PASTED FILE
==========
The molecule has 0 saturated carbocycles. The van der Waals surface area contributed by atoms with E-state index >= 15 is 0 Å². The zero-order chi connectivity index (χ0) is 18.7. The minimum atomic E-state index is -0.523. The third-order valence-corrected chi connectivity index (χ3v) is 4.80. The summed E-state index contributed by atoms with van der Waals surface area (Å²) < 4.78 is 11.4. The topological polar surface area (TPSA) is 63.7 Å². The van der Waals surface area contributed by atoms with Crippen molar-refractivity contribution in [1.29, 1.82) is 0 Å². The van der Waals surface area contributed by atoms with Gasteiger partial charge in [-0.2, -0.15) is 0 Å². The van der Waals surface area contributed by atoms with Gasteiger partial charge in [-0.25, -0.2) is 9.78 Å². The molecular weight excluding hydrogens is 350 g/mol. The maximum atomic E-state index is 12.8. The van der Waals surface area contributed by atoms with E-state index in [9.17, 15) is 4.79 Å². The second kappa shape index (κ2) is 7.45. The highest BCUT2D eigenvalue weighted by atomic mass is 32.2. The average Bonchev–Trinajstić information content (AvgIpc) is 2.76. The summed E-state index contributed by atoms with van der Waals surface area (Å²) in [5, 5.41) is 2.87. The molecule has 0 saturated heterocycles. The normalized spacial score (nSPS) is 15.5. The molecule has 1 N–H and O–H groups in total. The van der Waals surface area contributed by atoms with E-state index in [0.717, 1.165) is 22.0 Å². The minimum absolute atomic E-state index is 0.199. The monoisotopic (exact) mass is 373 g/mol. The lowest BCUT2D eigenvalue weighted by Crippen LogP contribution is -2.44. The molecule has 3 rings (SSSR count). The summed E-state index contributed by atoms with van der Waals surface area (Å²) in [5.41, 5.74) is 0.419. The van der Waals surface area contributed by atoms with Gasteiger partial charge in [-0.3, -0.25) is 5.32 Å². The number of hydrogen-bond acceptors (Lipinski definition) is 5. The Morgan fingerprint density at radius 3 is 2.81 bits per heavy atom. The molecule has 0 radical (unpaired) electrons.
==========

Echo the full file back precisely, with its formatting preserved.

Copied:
The molecule has 0 saturated carbocycles. The van der Waals surface area contributed by atoms with E-state index >= 15 is 0 Å². The zero-order chi connectivity index (χ0) is 18.7. The minimum atomic E-state index is -0.523. The third-order valence-corrected chi connectivity index (χ3v) is 4.80. The summed E-state index contributed by atoms with van der Waals surface area (Å²) < 4.78 is 11.4. The topological polar surface area (TPSA) is 63.7 Å². The van der Waals surface area contributed by atoms with Crippen molar-refractivity contribution in [1.29, 1.82) is 0 Å². The van der Waals surface area contributed by atoms with Gasteiger partial charge in [-0.2, -0.15) is 0 Å². The van der Waals surface area contributed by atoms with Gasteiger partial charge in [-0.25, -0.2) is 9.78 Å². The molecular weight excluding hydrogens is 350 g/mol. The maximum atomic E-state index is 12.8. The van der Waals surface area contributed by atoms with E-state index in [9.17, 15) is 4.79 Å². The second kappa shape index (κ2) is 7.45. The highest BCUT2D eigenvalue weighted by atomic mass is 32.2. The average Bonchev–Trinajstić information content (AvgIpc) is 2.76. The summed E-state index contributed by atoms with van der Waals surface area (Å²) in [5, 5.41) is 2.87. The molecule has 0 saturated heterocycles. The normalized spacial score (nSPS) is 15.5. The molecule has 1 N–H and O–H groups in total. The van der Waals surface area contributed by atoms with E-state index in [0.717, 1.165) is 22.0 Å². The minimum absolute atomic E-state index is 0.199. The monoisotopic (exact) mass is 373 g/mol. The lowest BCUT2D eigenvalue weighted by Crippen LogP contribution is -2.44. The molecule has 3 rings (SSSR count). The summed E-state index contributed by atoms with van der Waals surface area (Å²) in [5.41, 5.74) is 0.419. The van der Waals surface area contributed by atoms with Gasteiger partial charge in [-0.3, -0.25) is 5.32 Å². The number of hydrogen-bond acceptors (Lipinski definition) is 5. The Morgan fingerprint density at radius 3 is 2.81 bits per heavy atom. The molecule has 0 radical (unpaired) electrons.